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Noob question re Python on Windows PC

  1. Sep 8, 2011 #1

    I want to start learning Python and am a little nervous about installing it (from www.python.org) and running it on my main Windows Vista PC. I have scary memories from previous programming experience over 20 years ago of it being possible to corrupt important files or bits of memory by careless noob programming. Is this still true?

    Any advice appreciated.
  2. jcsd
  3. Sep 8, 2011 #2
    I've not heard of any adverse effects of installing python, but nothing is certain. FWIW I'm crazy about python and have installed it on a lot of computers with no problem. (I'm a C++ programmer from way back). I use Eclipse with PyDev for my IDE. A very simple "IDE" comes with python, called 'IDLE', but I never liked it much. However, I recommend simply text-editing your python source code for while and running it from the command line before you jump into installing Eclipse and then PyDev. I use Python 3.2. Pretty much all libraries work on it now. It comes with a rich set of libraries that let you do almost anything. (tkinter is the GUI library, for example). You might also want to install pygame so you have more media functions. I can't remember which of these the installer neglects to do, so you might want to do one of them: add python.exe to the PATH, or associate *.py and *.pyc files with python. You'll probably want to get involved in python-forum.org, as well.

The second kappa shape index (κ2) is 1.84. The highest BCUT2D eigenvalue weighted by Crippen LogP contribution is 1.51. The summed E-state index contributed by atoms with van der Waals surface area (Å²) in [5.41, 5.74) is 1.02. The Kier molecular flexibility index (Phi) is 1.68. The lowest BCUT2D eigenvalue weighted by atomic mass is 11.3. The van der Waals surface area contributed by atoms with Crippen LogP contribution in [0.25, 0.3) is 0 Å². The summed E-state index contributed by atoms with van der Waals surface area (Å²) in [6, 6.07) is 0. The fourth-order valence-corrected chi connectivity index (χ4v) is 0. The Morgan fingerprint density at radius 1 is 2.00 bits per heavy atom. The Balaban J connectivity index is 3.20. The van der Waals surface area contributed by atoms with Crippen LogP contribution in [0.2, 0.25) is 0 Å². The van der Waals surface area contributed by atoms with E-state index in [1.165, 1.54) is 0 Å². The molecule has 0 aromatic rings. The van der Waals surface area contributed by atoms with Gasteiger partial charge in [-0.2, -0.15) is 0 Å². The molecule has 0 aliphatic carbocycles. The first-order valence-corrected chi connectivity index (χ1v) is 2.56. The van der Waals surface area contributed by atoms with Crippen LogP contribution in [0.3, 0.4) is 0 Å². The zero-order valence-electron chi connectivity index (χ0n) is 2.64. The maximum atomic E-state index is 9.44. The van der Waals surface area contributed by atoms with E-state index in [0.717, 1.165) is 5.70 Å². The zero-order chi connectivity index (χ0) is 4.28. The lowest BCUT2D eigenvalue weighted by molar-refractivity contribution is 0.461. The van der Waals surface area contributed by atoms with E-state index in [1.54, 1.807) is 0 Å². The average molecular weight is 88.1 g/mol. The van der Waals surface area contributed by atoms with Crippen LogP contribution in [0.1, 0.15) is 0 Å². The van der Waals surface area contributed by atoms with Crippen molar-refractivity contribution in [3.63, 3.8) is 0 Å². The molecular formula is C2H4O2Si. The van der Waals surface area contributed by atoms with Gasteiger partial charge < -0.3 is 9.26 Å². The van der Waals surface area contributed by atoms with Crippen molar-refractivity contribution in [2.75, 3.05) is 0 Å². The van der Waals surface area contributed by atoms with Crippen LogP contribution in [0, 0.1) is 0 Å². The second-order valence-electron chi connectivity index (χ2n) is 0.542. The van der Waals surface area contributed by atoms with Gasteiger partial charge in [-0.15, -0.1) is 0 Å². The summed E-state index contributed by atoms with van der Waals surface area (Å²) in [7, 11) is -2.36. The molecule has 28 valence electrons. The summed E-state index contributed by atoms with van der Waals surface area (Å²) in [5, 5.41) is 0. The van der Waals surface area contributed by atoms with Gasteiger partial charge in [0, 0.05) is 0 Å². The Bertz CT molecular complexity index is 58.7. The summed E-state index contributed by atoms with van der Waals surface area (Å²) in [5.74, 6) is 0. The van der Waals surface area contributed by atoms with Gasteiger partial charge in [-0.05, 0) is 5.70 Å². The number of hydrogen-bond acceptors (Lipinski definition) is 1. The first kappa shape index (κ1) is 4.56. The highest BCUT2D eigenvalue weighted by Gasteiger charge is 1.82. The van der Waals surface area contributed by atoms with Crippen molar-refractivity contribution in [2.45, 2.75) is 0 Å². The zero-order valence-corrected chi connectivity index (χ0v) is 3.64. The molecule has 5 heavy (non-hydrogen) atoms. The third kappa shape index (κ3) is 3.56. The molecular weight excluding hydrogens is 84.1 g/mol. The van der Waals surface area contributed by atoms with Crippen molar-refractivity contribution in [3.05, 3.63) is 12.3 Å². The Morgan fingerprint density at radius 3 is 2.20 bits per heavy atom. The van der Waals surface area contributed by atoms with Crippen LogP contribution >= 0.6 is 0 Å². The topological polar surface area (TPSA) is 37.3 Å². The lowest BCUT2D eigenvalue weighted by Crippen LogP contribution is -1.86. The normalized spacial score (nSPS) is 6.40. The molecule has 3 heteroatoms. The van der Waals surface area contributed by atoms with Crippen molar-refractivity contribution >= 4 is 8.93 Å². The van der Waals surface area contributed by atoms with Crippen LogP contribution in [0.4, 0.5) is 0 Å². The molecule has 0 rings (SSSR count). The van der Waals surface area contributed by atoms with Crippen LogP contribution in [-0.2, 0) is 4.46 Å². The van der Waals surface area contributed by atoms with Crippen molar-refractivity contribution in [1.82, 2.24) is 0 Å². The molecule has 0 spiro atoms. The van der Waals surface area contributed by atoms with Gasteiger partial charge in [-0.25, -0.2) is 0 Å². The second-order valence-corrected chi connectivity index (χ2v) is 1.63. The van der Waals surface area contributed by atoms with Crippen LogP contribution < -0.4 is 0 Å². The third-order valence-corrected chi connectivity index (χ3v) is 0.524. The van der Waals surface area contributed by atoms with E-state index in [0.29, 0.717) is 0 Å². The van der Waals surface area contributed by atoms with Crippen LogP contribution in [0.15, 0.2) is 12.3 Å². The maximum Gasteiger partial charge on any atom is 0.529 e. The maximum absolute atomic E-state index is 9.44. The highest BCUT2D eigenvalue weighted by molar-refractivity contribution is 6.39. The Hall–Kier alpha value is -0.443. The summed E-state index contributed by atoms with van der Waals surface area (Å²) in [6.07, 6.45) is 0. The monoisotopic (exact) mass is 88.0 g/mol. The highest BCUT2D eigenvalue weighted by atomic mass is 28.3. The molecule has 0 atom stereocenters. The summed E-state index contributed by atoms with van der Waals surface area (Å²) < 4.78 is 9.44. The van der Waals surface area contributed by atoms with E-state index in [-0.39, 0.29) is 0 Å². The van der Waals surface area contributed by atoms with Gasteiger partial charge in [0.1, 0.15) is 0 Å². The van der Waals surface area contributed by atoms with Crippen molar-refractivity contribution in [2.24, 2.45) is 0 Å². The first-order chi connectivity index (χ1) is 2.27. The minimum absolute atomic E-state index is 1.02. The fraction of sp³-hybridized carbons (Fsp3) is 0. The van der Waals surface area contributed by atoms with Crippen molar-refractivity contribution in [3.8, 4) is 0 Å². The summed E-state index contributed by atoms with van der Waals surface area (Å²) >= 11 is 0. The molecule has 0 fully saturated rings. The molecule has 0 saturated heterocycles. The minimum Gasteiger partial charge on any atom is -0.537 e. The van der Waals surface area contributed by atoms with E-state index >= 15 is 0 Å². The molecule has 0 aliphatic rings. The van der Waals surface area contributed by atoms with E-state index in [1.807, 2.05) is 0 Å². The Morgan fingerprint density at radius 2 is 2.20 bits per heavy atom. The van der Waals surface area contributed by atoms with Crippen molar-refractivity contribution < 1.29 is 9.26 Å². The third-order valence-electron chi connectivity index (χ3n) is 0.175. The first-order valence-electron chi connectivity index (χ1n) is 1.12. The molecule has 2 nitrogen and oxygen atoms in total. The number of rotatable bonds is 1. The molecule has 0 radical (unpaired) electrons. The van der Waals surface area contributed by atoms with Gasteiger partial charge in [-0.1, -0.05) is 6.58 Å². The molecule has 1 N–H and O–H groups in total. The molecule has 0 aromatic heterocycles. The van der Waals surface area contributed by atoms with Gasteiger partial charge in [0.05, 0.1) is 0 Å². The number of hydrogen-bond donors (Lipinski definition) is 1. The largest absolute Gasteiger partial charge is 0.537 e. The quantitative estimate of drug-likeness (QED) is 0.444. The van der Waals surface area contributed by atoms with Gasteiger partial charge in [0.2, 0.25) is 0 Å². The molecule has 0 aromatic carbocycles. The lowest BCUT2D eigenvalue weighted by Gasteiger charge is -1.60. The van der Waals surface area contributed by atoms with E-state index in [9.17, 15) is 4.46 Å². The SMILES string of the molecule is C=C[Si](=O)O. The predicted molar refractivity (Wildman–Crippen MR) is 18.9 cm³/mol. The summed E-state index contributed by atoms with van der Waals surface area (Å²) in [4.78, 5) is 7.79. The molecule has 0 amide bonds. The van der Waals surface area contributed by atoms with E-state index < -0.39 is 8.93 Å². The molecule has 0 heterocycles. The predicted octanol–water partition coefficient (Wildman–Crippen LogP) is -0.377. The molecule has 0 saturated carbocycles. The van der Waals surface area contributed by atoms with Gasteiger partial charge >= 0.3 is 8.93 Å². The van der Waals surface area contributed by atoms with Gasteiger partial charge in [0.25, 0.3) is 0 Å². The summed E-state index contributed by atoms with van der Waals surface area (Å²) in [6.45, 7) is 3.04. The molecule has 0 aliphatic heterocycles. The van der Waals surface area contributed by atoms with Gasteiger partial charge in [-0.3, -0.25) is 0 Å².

EDIT: BTW the license is VERY lenient. You can embed it in your C++ program. You can also redistribute python and make your installer install it and pygame (I had to do that recently)
    Last edited: Sep 8, 2011
  4. Sep 8, 2011 #3
    Unless you are doing something seriously wrong (namely opening system files intentionally or writing extensions in C that utilise some Win32 API functionality you do not understand), then no, a simple Python install is not going to corrupt anything.
  5. Sep 8, 2011 #4


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    As far as memory goes, it's somewhat more difficult to do this in any programming language these days -- and python will make it even more difficult to screw up.

    If, for whatever reason you decide to work with files, you're unlikely to cause yourself problems unless you go looking for important files. If you're not playing with such things, then you're no more likely to get into trouble with python than you are just using windows explorer. (But if you do go looking at them, it's easier to screw up in Python than it is in windows explorer -- rather than look at the files directly, it might be better to make copies of them and move them to where you're playing with files)
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